blizzard in New York_subway track
A man stands with an umbrella at the Junction Boulevard stop of the 7 subway train line in the Queens borough of New York January 26, 2015. As a powerful blizzard bears down on the northeastern United States, airlines, commuter rail, bus lines and subways have responded with travel delays and cancellations. REUTERS/Shannon Stapleton

Transit officials across the Northeast advised commuters to work from home Monday and prepare for potential subway, bus and rail shutdowns as the region braced for a powerful blizzard. The severe weather warning covered a 250-mile stretch from New Jersey to Maine and could affect more than 29 million people.

In New York, the Metropolitan Transportation Authority issued blizzard watches for service areas in New York City, the Hudson Valley and Long Island. Commuters were warned about hazardous travel conditions, especially during and after the evening rush hour. Bus, commuter-rail, and subway service was expected to shut down on a route-by-route basis starting late Monday depending on conditions and snow-removal operations. Transit officials worked to clear platforms and stairs of snow. Local buses were equipped with chains or snow tires. Extra engineers and signal maintainers were called in to ensure the Long Island Rail Road would remain in service. Metro-North Railroad officials were activating switch heaters, lubricating the switches and treating them with anti-freeze agents to avoid delays.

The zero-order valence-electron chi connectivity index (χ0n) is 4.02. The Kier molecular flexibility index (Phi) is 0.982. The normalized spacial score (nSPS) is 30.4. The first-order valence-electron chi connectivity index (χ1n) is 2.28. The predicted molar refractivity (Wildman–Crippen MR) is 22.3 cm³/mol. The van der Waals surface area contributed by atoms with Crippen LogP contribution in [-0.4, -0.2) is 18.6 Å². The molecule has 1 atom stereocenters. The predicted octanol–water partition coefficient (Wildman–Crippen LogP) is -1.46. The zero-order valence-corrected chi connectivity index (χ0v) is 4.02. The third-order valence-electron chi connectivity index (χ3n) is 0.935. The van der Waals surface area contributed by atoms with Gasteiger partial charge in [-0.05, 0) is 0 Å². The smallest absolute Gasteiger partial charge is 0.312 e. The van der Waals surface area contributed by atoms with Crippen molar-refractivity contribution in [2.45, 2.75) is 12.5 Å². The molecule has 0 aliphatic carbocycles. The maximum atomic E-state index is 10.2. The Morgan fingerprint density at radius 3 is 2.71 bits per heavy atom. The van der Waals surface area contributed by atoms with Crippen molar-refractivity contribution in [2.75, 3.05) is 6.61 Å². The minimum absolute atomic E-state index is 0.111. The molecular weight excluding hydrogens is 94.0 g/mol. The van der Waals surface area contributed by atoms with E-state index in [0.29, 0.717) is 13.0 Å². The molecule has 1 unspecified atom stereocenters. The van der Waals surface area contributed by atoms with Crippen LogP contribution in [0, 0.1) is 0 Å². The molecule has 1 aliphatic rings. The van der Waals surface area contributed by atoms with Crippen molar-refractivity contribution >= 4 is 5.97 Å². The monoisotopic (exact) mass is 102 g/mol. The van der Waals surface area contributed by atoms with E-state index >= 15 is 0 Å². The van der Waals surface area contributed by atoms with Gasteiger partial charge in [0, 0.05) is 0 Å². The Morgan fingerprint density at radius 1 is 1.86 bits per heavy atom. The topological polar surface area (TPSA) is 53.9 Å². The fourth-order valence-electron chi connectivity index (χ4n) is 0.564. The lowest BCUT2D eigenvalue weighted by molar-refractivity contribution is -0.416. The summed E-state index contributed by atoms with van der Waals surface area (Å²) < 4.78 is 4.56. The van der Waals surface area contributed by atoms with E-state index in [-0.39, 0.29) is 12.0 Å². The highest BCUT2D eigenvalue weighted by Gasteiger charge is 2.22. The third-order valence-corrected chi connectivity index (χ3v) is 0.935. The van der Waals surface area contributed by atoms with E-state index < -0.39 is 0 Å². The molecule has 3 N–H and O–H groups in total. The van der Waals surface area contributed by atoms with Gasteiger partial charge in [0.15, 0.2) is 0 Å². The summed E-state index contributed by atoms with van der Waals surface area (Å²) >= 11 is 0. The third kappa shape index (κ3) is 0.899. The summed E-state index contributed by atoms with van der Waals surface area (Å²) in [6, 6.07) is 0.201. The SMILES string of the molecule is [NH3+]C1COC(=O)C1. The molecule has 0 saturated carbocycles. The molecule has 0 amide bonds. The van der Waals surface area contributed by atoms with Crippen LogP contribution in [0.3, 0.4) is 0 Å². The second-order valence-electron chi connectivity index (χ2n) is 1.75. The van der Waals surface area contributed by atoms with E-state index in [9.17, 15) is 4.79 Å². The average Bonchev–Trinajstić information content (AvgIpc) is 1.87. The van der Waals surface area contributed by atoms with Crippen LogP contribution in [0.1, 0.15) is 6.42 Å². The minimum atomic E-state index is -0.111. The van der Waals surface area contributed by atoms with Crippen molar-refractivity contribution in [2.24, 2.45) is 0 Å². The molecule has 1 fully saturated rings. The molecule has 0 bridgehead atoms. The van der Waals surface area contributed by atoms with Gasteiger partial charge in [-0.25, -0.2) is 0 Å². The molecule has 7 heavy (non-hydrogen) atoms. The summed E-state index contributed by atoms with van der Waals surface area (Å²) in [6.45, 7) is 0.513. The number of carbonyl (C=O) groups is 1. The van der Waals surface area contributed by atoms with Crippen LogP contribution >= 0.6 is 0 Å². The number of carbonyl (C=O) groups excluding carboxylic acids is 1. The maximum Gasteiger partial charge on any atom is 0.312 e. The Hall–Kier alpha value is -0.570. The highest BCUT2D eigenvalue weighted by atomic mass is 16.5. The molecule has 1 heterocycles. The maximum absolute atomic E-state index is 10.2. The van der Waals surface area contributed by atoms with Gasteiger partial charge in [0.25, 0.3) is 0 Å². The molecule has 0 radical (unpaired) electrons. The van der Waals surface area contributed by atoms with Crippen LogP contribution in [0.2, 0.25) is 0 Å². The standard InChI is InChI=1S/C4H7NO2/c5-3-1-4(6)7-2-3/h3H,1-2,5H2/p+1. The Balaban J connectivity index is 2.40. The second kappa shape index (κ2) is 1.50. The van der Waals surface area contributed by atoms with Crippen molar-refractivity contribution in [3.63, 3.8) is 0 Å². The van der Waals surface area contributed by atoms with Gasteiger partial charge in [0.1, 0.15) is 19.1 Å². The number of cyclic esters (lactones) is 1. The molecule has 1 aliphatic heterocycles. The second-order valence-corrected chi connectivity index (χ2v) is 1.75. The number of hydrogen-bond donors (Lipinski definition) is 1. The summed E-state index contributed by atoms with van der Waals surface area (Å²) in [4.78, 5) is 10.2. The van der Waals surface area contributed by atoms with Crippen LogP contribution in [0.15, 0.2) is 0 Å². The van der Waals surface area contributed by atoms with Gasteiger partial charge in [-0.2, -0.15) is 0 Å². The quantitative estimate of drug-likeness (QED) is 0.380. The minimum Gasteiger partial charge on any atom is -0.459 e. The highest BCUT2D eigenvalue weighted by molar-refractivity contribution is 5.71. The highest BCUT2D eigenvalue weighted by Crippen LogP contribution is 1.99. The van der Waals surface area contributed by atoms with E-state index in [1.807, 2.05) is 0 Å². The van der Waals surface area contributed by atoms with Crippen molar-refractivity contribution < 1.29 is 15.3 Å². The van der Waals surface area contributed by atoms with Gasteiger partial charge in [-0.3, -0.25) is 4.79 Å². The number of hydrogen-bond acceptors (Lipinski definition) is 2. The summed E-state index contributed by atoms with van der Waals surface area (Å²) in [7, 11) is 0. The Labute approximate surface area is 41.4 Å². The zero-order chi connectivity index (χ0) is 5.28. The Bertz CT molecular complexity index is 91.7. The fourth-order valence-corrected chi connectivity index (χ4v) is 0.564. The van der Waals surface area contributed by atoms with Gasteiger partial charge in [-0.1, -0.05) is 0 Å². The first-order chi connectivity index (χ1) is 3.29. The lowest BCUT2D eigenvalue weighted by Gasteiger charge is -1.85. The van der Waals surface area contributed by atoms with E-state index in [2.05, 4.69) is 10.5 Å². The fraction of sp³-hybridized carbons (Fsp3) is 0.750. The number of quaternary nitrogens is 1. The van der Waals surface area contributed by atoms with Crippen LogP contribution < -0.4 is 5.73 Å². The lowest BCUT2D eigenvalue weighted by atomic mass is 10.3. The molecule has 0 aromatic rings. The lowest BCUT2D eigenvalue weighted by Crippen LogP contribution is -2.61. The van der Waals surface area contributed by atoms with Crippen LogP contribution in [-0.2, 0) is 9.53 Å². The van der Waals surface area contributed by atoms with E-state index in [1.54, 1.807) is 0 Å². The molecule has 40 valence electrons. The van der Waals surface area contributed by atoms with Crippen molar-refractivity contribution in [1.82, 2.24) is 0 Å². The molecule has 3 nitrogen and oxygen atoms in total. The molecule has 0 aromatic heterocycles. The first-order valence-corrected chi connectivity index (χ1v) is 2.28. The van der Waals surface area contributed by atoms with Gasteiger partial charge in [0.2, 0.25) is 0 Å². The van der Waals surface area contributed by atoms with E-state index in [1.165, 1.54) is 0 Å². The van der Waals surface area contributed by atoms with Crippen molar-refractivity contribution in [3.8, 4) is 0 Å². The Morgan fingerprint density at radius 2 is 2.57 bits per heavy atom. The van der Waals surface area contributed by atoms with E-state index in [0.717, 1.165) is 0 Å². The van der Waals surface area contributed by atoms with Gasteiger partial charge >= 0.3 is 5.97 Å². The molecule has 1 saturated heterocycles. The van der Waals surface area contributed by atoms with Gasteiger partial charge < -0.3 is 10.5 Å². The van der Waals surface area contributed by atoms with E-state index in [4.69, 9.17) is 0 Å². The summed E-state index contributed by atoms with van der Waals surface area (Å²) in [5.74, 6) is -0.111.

“This could be the biggest snowstorm in the history of New York City so, yes, there could be delays of everything,” Mayor Bill de Blasio told reporters.

In Boston, all public transportation services were expected to shut down starting at midnight. State transit officials urged customers not to park overnight at the Massachusetts Bay Transportation Authority's parking lots to allow for easier snow removal. State workers rushed to remove snow and keep train platforms and walkways clear Monday morning as snow began to fall. Subway, commuter rail and bus service were operating as usual Monday, but officials warned service might be less frequent Tuesday if the winter weather gets more severe.

In New Jersey, NJ Transit officials urged all customers to check for updated service information before traveling. Officials warned of potential shutdowns of NJ Transit’s rail, bus, light rail and Access Link service and of slippery stairs, flooring and platforms.